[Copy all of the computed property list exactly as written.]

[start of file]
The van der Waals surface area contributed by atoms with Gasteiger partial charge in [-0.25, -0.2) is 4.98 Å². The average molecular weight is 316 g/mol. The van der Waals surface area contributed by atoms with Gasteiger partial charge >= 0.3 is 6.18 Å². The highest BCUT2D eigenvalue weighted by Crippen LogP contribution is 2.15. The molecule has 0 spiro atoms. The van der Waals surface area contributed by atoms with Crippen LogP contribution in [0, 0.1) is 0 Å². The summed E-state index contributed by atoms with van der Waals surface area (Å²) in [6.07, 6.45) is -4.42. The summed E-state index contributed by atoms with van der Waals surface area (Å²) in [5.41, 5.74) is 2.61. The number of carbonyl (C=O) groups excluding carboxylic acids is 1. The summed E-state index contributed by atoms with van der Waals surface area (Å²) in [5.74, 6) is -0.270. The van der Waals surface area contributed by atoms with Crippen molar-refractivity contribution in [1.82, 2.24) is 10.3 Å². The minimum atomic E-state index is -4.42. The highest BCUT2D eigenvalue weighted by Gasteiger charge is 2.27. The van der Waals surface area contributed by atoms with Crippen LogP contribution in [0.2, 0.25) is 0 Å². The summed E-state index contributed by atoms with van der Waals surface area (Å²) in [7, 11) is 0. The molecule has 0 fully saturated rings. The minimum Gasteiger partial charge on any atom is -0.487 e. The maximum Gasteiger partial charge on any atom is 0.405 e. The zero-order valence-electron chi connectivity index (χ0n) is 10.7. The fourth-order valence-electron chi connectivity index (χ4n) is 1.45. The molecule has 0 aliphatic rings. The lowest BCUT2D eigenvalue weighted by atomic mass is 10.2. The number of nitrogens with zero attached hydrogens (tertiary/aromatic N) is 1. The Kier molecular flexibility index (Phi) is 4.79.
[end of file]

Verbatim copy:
The van der Waals surface area contributed by atoms with Gasteiger partial charge in [-0.25, -0.2) is 4.98 Å². The average molecular weight is 316 g/mol. The van der Waals surface area contributed by atoms with Gasteiger partial charge >= 0.3 is 6.18 Å². The highest BCUT2D eigenvalue weighted by Crippen LogP contribution is 2.15. The molecule has 0 spiro atoms. The van der Waals surface area contributed by atoms with Crippen LogP contribution in [0, 0.1) is 0 Å². The summed E-state index contributed by atoms with van der Waals surface area (Å²) in [6.07, 6.45) is -4.42. The summed E-state index contributed by atoms with van der Waals surface area (Å²) in [5.41, 5.74) is 2.61. The number of carbonyl (C=O) groups excluding carboxylic acids is 1. The summed E-state index contributed by atoms with van der Waals surface area (Å²) in [5.74, 6) is -0.270. The van der Waals surface area contributed by atoms with Crippen molar-refractivity contribution in [1.82, 2.24) is 10.3 Å². The minimum atomic E-state index is -4.42. The highest BCUT2D eigenvalue weighted by Gasteiger charge is 2.27. The van der Waals surface area contributed by atoms with Crippen LogP contribution in [0.2, 0.25) is 0 Å². The summed E-state index contributed by atoms with van der Waals surface area (Å²) in [7, 11) is 0. The molecule has 0 fully saturated rings. The minimum Gasteiger partial charge on any atom is -0.487 e. The maximum Gasteiger partial charge on any atom is 0.405 e. The zero-order valence-electron chi connectivity index (χ0n) is 10.7. The fourth-order valence-electron chi connectivity index (χ4n) is 1.45. The molecule has 0 aliphatic rings. The lowest BCUT2D eigenvalue weighted by atomic mass is 10.2. The number of nitrogens with zero attached hydrogens (tertiary/aromatic N) is 1. The Kier molecular flexibility index (Phi) is 4.79.